Kanishka Chowdhury  portrait

Kanishka Chowdhury

Professor of English / Director of American Culture & Difference Minor
Degree
M.A., Ph.D., Purdue University
B.A., St. Xavier's College, Calcutta (India)
At St. Thomas since 1993
Office
JRC 342
Hours
(Spring 2016) By appointment
Phone
(651) 962-5646

I’m interested in the ways that culture, politics, ethics, and aesthetics intersect, so in all of my classes we analyze texts as part of complex social formations and in specific historical contexts. Recently, I’ve taught courses on cultural studies, immigrant literatures, Marxist theory, transnational literatures, and writing and resistance. I’ve also written on many of these topics, as well as on contemporary India—the connections between its emerging forms of citizenship and neoliberal economic changes. Lately I have been researching transnational human rights discourse, trying to understand more clearly how that discourse names, locates, and categorizes subjects who are positioned as victims of injustice.

Spring 2016 Courses

Spring 2016 Courses
Course - Section Title Days Time Location
ACST 200 - 01 Intro to Amer. Culture & Diff. - T - R - - - 1525 - 1700 MHC 210
CRN: 20003 4 Credit Hours Instructor: Kanishka Chowdhury In ACST 200, students learn about the historical and theoretical foundations of Cultural Studies as an academic discipline and use cultural theory to analyze a variety of cultural products and representations. In this course, students look specifically at dominant and subversive constructions of gender, race, ethnicity, national and sexual identities, and how these constructions are deployed through cultural practices and productions such as sports, film and television, folklore and popular culture, youth subcultures, music, and so on. For example, the course may contain units on "nation" and the creation of American mythologies; the process of hero-making in American history; stereotypes and the representation of race and ethnicity in television and film; representations of gender and sexuality in advertising; as well as a section on American music from jazz, blues, folk and roots music, to rock and roll, punk, and hip-hop. This course fulfills the Human Diversity requirement in the core curriculum.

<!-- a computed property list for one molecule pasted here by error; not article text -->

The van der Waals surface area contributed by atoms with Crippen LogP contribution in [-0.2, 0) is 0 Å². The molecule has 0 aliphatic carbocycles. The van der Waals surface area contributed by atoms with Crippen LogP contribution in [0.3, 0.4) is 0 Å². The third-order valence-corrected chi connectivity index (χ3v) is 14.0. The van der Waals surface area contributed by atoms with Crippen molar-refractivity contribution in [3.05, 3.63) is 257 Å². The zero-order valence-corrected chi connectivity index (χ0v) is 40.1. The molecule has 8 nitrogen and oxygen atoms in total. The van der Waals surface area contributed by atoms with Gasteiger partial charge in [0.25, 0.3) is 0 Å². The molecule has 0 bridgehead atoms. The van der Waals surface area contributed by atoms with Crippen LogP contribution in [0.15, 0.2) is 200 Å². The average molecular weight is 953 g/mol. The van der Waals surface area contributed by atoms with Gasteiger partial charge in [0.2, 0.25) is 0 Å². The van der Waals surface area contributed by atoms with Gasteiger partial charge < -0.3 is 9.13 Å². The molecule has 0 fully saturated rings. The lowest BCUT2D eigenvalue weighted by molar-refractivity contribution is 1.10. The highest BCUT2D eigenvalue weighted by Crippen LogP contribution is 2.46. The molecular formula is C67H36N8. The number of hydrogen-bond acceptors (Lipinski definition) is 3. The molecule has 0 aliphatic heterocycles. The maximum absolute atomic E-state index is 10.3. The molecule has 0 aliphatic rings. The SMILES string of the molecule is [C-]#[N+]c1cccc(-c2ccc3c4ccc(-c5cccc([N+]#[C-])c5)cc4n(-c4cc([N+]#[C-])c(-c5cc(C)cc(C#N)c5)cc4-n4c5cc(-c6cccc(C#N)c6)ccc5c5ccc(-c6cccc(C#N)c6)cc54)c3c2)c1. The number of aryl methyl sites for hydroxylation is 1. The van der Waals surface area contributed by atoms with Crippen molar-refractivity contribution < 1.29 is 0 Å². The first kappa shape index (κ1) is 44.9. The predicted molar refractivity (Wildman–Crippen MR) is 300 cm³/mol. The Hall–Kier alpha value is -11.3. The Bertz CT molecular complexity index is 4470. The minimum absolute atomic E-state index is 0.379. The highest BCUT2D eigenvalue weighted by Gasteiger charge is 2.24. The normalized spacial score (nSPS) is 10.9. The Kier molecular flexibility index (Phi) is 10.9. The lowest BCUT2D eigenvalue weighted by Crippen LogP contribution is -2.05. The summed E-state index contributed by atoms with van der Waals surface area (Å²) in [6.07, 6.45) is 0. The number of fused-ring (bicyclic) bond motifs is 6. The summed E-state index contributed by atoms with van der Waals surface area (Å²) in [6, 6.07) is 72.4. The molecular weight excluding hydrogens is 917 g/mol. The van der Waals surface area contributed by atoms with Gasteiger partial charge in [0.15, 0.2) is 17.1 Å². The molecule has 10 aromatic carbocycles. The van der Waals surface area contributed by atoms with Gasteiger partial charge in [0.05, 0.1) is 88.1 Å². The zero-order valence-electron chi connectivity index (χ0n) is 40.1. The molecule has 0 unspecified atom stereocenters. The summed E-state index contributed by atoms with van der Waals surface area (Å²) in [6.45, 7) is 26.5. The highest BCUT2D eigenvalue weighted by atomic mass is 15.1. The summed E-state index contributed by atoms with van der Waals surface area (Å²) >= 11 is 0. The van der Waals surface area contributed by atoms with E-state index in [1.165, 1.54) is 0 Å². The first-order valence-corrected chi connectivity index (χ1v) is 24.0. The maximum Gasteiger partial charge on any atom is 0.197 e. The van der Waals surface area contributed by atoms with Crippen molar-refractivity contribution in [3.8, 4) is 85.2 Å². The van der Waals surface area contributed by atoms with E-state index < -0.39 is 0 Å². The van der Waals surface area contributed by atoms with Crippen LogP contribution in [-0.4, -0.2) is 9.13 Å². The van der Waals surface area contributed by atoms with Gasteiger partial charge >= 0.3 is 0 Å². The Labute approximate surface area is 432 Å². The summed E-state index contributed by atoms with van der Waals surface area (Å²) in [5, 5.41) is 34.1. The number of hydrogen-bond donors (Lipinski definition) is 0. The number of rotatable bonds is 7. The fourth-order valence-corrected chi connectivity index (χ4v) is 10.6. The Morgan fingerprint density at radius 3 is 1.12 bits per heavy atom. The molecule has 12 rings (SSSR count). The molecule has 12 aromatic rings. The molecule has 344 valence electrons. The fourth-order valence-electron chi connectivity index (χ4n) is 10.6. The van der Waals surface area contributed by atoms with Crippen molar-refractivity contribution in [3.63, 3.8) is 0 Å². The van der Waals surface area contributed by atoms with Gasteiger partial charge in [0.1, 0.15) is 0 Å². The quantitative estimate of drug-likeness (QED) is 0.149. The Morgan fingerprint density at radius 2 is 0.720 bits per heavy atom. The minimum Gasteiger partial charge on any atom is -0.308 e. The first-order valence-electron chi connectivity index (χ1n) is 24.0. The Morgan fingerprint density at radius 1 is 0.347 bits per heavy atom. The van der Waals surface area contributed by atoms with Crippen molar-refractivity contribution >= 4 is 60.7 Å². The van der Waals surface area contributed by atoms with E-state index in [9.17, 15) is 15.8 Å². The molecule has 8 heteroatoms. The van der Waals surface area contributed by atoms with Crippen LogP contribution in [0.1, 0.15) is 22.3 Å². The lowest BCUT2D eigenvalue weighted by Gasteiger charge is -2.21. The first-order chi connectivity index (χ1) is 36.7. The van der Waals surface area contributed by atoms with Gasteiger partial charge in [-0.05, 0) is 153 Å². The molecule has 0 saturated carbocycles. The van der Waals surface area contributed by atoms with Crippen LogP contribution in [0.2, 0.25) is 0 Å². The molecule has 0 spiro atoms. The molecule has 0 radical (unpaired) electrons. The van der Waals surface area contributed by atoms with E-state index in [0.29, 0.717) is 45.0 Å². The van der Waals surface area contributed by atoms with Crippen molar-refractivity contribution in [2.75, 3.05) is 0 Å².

Schedule Details

Location Time Day(s)
FILM 300 - 01 World Cinema - T - R - - - 1330 - 1510 MHC 210
CRN: 21320 4 Credit Hours Instructor: Kanishka Chowdhury In this course, students will view, discuss, and read and write about feature-length films from Africa, Asia, the Americas, Europe, and possibly India and/or the Middle East. Following critical viewing of films both in and outside of class, students will engage in critical reflection, discussion, and analytical writing as a way of practicing the art of film analysis. This course asks students to think critically about the ways in which cinema engages the world as a form of entertainment, as art, as historical document, and as an instrument of social change. The course fulfills the Human Diversity requirement of the core curriculum at UST by addressing issues of race, ethnicity, gender, and geopolitical status. It scrutinizes the ways in which institutionalized and structural power and privilege are reflected in the subject matter, creation, and audience reception of film. Prerequisite: FILM 200

Schedule Details

Location Time Day(s)
GENG 698 - 01 Independent Reading - - - - - - - -
CRN: 22965 3 Credit Hours Instructor: Kanishka Chowdhury

Schedule Details

Location Time Day(s)
GENG 699 - 01 Master's Essay - - - - - - - -
CRN: 22711 3 Credit Hours Instructor: Kanishka Chowdhury

Schedule Details

Location Time Day(s)

Summer 2016 Courses

Summer 2016 Courses
Course - Section Title Days Time Location

Fall 2016 Courses

Fall 2016 Courses
Course - Section Title Days Time Location
ENGL 110 - PW3 Intensive Writing - T - R - - - 1330 - 1510 JRC 301
CRN: 40098 4 Credit Hours Instructor: Kanishka Chowdhury The course provides students with intensive practice in writing, enabling them to adapt to the demands of differing rhetorical contexts. Emphasis on understanding writing processes and learning to respond thoughtfully to writing at various stages. Critical reading will be practiced as an integral part of the writing process. Prerequisite: participation in the Academic Development Program

Schedule Details

Location Time Day(s)
ENGL 217 - L01 Multicultural Literature - T - R - - - 1525 - 1700 JRC 222
CRN: 40402 4 Credit Hours Instructor: Kanishka Chowdhury It is common, especially during the election season, to hear politicians proclaim “truths” and “facts” about immigrants’ lives, even though most of them have little experience of the complex realities of those lives. There is, for instance, no such thing as a homogenous immigrant experience. An immigrant’s life in this country is determined by multiple factors, such as race, class, gender, sexuality, national origin, and religion. In this course, we will study a range of post-9/11 immigrant narratives, focusing on the multiple ways in which immigrants have negotiated questions related to citizenship, state persecution, segregated labor practices, historical memory, and intergenerational conflicts over the last fifteen years. We will read works by writers such as Teju Cole, Edwidge Danticatt, Mohsin Hamid, Cristina Henríquez, Jhumpa Lahiri, Óscar Martínez, and Dinaw Mengestu. We will also read a range of theoretical and historical works that will help us understand the social, political, and economic factors that determine the realities of these myriad lives. Students will be responsible for a comprehensive presentation and will write blogs, short papers, and a research paper. This course satisfies the core Human Diversity requirement and the Diversity Literature distribution requirement for English majors. Prerequisite: ENGL 201, 202, 203, or 204.

Schedule Details

Location Time Day(s)